By Jeremy Johnson
Vice President of Customer Experience, projekt202
I know Design adds value. As a process, as a method, as a practice — design can add value across organizations in a number of different ways.
I was recently digging into a great research paper on Design ROI and some lightbulbs went off on how we should be talking about design. It’s a great download, and has a ton of in-depth data on a topic that’s just as hot today as it was back when it was written in 2011.
The CliffsNotes: Using generative research and deep customer understanding, businesses can generate new revenue streams. This same understanding combined with UX design, prototyping and iterative development can increase key metrics for your products. Improved workplace tools and a better design and development process can reduce your costs. Your projects can hit the marketplace faster with proper design specs. These are all a direct result of common elements in most design processes.
Additional revenue via better experience drives more customers and sales.
When products are built from customer insights, when products are easier to use, when products find their market fit, more people are buying. More people are sharing their positive experiences. More people are getting through the sales funnel to checkout. When meeting the right needs, products that are better perform better. This leads to more downloads, purchases, sign-ups, usage, etc. -- all contribute to better financial performance.
Savings via improved processes, systems, via digital transformation.
In my UX = ROI talk, I use call centers as an example of this. Historically, most workplace applications are bad. They’re the scraps of the digital world and, because of this, they actively hurt productivity, which has a number of negative repercussions. As an example, shaving time off a support call equals millions of dollars for larger organizations, and improved systems allow employees to enjoy their work and feel more empowered with better tools. Another way is automating or moving processes from paper, phone, fax or walkie-talkie (no kidding) to digital tools that can drive efficiency, which in turn again reduce costs. Many of these projects can be cost-neutral to organizations, so they're great candidates for ROI.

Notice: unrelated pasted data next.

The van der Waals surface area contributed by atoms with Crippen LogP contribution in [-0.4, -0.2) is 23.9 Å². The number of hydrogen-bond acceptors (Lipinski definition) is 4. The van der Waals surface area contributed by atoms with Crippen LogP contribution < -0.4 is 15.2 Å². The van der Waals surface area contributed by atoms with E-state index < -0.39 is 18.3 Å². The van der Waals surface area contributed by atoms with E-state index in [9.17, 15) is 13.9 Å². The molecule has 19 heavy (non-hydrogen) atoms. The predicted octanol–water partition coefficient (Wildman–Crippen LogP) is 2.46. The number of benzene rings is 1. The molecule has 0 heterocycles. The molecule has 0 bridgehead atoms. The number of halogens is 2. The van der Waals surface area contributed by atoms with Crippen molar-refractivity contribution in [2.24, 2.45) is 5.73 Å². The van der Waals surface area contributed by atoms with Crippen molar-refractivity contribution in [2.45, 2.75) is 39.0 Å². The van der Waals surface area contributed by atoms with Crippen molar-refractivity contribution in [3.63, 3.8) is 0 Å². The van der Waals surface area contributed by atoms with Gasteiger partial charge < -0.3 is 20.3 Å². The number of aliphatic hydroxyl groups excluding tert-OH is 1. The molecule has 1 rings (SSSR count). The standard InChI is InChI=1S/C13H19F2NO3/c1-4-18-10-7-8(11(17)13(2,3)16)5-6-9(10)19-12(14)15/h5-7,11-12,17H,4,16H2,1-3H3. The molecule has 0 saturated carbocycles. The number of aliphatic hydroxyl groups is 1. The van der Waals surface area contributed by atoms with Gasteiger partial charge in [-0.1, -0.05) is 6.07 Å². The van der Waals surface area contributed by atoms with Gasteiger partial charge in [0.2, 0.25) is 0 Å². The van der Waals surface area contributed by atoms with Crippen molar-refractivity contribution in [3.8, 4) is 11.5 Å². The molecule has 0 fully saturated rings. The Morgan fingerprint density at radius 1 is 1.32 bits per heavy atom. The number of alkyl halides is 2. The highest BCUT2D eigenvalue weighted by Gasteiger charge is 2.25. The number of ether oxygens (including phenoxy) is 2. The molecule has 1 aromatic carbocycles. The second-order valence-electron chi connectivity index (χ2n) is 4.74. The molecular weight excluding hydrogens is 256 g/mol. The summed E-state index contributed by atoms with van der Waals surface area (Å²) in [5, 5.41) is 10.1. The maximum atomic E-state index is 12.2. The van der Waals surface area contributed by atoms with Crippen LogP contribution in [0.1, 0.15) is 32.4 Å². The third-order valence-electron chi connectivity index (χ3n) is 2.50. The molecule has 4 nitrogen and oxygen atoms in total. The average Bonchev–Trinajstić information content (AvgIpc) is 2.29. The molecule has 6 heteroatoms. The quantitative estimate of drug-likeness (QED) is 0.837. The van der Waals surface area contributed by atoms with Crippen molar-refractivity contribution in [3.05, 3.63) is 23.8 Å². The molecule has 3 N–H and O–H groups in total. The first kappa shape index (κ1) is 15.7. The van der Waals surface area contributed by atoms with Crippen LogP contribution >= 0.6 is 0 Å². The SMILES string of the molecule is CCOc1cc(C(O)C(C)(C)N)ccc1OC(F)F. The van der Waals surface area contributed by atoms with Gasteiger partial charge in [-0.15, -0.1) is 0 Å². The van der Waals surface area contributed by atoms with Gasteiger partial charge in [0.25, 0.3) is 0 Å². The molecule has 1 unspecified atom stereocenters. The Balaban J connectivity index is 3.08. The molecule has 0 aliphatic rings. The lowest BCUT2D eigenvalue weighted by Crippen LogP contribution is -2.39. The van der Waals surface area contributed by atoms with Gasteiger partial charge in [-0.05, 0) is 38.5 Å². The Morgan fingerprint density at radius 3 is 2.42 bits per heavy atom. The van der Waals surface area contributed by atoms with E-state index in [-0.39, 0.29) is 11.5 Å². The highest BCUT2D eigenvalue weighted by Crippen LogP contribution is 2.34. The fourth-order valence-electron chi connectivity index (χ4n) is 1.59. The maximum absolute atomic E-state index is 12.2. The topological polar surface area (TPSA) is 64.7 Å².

Time to Market
Get to market with the right product or service faster, and get closer to the mark the first time.
Following mature Design processes means you have deep insights from your users and customers. You can translate those insights into prioritized experience enhancements across your customer experience journey. Having a product plan based on data means you’re moving in the right direction. Combine that with iterative prototyping and your development team has a blueprint to focus on developing great solutions that are fast and scalable. This helps get your product to market much faster than traditional processes.
Identify new concepts and revenue streams that leverage your brand with new services or products.
This is the one that’s often forgotten, but can be the most game-changing for your business. When you talk about innovation, you’re looking for novel ways to solve your customer's problems, sometimes ones they can’t articulate well. Design processes include methods to gather this insight via observational methods, personas and other Design methods to truly understand their world and discover something new. These new product ideas -- ones that weren’t on any company roadmap -- can open up new revenue streams and new categories of business.
In future articles, I’ll go deeper into each of these categories. When talking about what Design can do for an organization, this is a great framework to talk to the business teams about how design adds value.